Before AI Recipes, There Was This $90,000 Kitchen Computer.


Future of Classic New York Slice Shops Hangs in the Balance, The


Gentleman’s Guide to Ordering a Drink, A


Go Ahead and Make Your AI Recipe. It Won’t Be Good.


Have We Finally Hit Peak Wellness Food?


How to Stop Thinking and Start Writing


Kate Lebo on Making and Remaking Recipes on and Off the Page


Kwame Alexander on the Legacies of Love Passed Down Through Food


Objective Analysis


Rebirth of Embodiment, The: Hand-Compiling an Early Modern Recipe Book


Revise, Revise! Anna Badkhen on the Joys of Revision


Where Are All the California Cookbooks?


Why is American Cuisine So Pervasively Sweet?


Why We Have No Theory of Gastronomy



— podcasts, etcetera —


3 Salting Methods for Better-Tasting Meats


Episode 98: How to Cook and Eat Like an Italian


Podcast: A Chat with Dianne Jacob, author of Will Write for Food



— that’s all for now —


Except, of course, for the usual legalistic mumbo-jumbo and commercial flim-flam:


As an Amazon Associate, this newsletter earns from qualifying purchases made through it. These include our own books (listed below), and occasional books mentioned in the entries above. If you order anything via those links, the price you pay is not increased by our commission.


Occasionally, URLs we provide may take you to commercial sites (that is, they’ll cost you money to take full advantage of them), or publications that have paywalls. We do not receive any compensation for listing them here and are providing them without any form of recommendation—other than the fact that they looked interesting to us.


Your privacy is important to us. We will not give, sell or share your e-mail address with anyone, for any purpose. Ever. Nonetheless, we will expose you to the following irredeemably brazen plugs for our own books:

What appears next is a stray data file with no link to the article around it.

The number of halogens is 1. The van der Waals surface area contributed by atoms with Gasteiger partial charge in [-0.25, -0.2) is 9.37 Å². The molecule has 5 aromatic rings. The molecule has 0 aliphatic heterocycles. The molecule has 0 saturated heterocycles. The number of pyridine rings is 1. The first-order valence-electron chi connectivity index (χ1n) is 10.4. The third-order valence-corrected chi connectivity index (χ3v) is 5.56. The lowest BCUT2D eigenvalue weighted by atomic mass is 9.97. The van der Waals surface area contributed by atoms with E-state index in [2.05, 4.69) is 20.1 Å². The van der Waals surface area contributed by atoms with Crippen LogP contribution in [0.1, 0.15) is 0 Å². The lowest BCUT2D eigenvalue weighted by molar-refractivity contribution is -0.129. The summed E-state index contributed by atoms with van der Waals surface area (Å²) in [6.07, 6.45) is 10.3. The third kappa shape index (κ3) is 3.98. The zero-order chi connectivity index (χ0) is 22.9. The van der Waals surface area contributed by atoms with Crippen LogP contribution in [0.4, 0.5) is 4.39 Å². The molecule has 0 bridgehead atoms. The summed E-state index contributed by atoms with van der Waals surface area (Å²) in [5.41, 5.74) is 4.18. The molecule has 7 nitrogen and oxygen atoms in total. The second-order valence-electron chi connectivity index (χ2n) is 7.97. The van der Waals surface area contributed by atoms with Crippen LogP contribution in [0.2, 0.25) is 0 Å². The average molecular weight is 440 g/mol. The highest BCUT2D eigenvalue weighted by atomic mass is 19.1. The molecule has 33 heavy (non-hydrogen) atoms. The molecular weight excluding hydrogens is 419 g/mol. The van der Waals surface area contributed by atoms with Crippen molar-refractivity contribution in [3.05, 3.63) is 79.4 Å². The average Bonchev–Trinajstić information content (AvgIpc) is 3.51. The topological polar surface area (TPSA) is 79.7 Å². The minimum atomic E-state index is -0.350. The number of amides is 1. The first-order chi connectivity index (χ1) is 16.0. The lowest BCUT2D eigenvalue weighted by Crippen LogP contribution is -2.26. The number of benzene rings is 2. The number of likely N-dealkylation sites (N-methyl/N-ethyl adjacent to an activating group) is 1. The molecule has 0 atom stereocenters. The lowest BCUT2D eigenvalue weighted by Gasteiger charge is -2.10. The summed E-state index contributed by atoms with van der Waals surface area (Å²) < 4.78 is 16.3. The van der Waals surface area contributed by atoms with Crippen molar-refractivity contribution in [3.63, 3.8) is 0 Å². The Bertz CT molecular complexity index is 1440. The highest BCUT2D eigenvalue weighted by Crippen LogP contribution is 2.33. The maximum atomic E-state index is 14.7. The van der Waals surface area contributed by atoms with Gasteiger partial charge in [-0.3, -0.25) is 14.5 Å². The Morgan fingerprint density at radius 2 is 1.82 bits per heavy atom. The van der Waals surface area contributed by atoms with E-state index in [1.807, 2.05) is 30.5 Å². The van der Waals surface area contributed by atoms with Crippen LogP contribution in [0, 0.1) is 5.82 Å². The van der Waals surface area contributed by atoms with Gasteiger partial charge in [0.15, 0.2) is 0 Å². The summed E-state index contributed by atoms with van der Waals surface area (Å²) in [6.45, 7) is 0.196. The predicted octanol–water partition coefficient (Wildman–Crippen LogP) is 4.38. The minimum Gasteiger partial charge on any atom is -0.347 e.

The Resource Guide for Food Writers
(newsletters like this merely update the contents of the book; what doesn’t appear here is already in the book)


The Herbalist in the Kitchen


The Business of Food: Encyclopedia of the Food And Drink Industries


Human Cuisine


Herbs: A Global History


Sausage: A Global History


Can It! The Perils and Pleasures of Preserving Foods


Sauces Reconsidered: Après Escoffier



Terms of Vegery


How to Serve Man:
On Cannibalism, Sex, Sacrifice, & the Nature of Eating


How to Write a Great Book



The Digressions of Dr Sanscravat: Gastronomical Ramblings & Other Diversions


Ephemera: a short collection of short stories


Prophet Amidst Losses




Future Tense: Remembrance of Things Not Yet Past


The Backstories: As retold by Gary Allen


Tabula Rasa, Baby: (Not Written in Stone)


Unbelievable: A Modern Novella






Hot Hot Hot/Risky Business

Here endeth the sales pitch(es)...


...for the moment, anyway.




The Resource Guide for Food Writers, Update #273 is protected by copyright and is provided at no cost, for your personal use only. It may not be copied or retransmitted unless this notice remains affixed. Any other form of republication—unless with the author’s prior written permission—is strictly prohibited.


Copyright ©2023 by Gary Allen.





Blogger Shaun James said...

You shared a food sites with us. These sites is very beneficial for me because I am a food lover. Keep it up and share more sites with us. Now its time to avail Kabou taxi cab services in Southfield Mi for more information.

July 3, 2023 at 2:25 AM  

Post a Comment

Subscribe to Post Comments [Atom]

The Libro-Emporium

Doorstops and lavatory entertainments abound in our book store.